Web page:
When we were considering places to move after retirement I insisted on two criteria.
First, to match with our reduced income stream, the new locale had to have a lower cost of living for our family than our then place of residence, Arlington, Virginia. That turned out to be hardly binding, because property values, taxes and cost of living in general inside the Washington, DC beltway were wildly inflated by the massive growth of government and federal spending. Criterion one eliminated some tiny enclaves, and Manhattan and Silicon Valley -- not much else.
|Looking southwest over the Montana State University|
campus to the Madison range.
Which sets up this rambling reminisce.
I have always enjoyed college sports. They are played with a purity of purpose and passion, and an uncertainty of process and outcome, seldom found in professional venues. College sporting events are grist for many fond memories.
|Dean Talafous scores "The Goal" with 5 seconds left in NCAA|
semi-final Frozen Four game, Boston Garden, March 15, 1973.
One night the Badger hockey team beat Colorado College Tigers 5 to 2. The game was a total mismatch, but the Tigers had a goalie by the name of Eddie Mio who repelled the 56 shot assault. If Eddie had not stood on his head to save shot after shot it could easily have been a 10 to 2 rout or worse.
After the game I went out with friends to a small bar up Langdon Street in Madison, across from the Edgewater Hotel, which it turns out is where the Colorado College hockey team was lodged. Sure enough, a few minutes later, in walks most of their team (the drinking age was 18 in those days), wearing team jackets with individual names embroidered over their breast pockets. I spotted Mio and went over to congratulate him on a noble effort. He thought I was mocking him. "You want to take this outside?" he said and grabbed my lapel. My friends grabbed me, hustled me outside and escorted me rapidly down the block. While Colorado College may have been outmatched top to bottom by the Badger hockey team, they were not there to protect us. We would have been beaten to a bloody pulp.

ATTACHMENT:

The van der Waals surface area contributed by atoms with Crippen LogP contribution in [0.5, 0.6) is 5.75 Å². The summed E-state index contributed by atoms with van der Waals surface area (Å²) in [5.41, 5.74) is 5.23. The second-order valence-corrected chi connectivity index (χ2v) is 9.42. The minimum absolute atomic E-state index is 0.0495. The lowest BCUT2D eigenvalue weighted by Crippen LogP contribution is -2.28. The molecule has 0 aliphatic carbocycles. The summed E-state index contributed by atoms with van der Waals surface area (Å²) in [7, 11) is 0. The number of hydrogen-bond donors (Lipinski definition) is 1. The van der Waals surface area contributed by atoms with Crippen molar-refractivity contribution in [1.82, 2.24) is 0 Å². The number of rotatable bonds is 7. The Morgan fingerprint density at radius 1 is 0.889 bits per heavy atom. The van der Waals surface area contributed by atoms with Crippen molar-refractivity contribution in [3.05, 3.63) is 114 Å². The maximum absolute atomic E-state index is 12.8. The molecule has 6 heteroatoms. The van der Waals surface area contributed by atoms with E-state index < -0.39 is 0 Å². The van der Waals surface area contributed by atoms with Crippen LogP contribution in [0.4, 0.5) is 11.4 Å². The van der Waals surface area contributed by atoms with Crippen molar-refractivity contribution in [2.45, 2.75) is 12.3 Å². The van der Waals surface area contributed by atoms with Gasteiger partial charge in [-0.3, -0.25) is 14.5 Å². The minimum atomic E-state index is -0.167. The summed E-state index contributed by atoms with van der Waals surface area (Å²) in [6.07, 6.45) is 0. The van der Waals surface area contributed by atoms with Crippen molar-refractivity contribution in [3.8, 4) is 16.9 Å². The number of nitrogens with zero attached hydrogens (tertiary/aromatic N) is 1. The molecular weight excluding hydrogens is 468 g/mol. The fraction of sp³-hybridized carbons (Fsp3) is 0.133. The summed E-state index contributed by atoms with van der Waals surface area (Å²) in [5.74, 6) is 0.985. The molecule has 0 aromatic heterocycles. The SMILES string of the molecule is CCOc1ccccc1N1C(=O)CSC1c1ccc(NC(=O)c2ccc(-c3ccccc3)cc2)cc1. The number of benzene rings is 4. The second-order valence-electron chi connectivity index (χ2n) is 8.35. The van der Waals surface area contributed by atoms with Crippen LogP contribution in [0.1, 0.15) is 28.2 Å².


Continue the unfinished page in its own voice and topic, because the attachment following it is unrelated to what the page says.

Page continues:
|Wayne Gretzky, Eddie Mio and Chris Chelios|
Las Vegas, Nevada, January 28, 2013
At Stanford, it was a joy to watch their football offense develop and excel under the tutelage of a brilliant, dynamic, young head coach by the name of Bill Walsh. He groomed no names like Guy Benjamin and Steve Dils into solid NFL quarterbacks and developed highly successful NFL wide receivers such as Hall of Famer James Loften and Chicago Bear Ken Margerum.
|Mike Bratz, all 6' 2" of him, stuffs|
against Santa Clara, December 2, 1976.
My last year at Stanford there was a freshman whose name will ring a bell -- John McEnroe -- who broke into the international tennis scene and the public conscious the previous summer when the 18-year-old advanced to the semifinals at Wimbledon. McEnroe obviously was well known around campus. His constant companion and wing man was fellow New Yorker and tennis player, Peter Rennert. Rennert would stand up years later as McEnroe's best man when the "Superbrat" married Tatum O'Neal.
That year a sponsor of the Stanford men's basketball team ran a promotion. Ticket stubs were randomly drawn; whoever held the winning ticket was invited to attempt a half-court shot at halftime. If the shot went in the lucky fan would receive $100, with the award growing by $100 each game the half-court shot was not made.
It came to be the final home game. From late November into February, and now early March, a number of shots bounced off the rim, but none of the chosen ticket holders had made the half-court bomb. The pot had grown to fourteen or fifteen hundreds dollars (about $5K value today). Who held the winning ticket stub for the last try? Peter Rennert.